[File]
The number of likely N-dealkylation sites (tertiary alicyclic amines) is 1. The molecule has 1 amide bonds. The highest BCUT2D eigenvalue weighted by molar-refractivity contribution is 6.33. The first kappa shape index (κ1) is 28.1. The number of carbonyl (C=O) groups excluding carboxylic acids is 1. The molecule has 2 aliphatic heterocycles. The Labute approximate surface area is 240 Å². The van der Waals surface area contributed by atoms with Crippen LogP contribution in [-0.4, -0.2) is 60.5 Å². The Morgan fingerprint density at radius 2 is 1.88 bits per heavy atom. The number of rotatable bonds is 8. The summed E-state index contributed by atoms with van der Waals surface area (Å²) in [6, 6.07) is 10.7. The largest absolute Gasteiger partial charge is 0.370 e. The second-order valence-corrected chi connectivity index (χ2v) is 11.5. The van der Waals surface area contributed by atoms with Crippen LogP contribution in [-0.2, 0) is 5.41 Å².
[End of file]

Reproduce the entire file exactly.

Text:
The number of likely N-dealkylation sites (tertiary alicyclic amines) is 1. The molecule has 1 amide bonds. The highest BCUT2D eigenvalue weighted by molar-refractivity contribution is 6.33. The first kappa shape index (κ1) is 28.1. The number of carbonyl (C=O) groups excluding carboxylic acids is 1. The molecule has 2 aliphatic heterocycles. The Labute approximate surface area is 240 Å². The van der Waals surface area contributed by atoms with Crippen LogP contribution in [-0.4, -0.2) is 60.5 Å². The Morgan fingerprint density at radius 2 is 1.88 bits per heavy atom. The number of rotatable bonds is 8. The summed E-state index contributed by atoms with van der Waals surface area (Å²) in [6, 6.07) is 10.7. The largest absolute Gasteiger partial charge is 0.370 e. The second-order valence-corrected chi connectivity index (χ2v) is 11.5. The van der Waals surface area contributed by atoms with Crippen LogP contribution in [-0.2, 0) is 5.41 Å².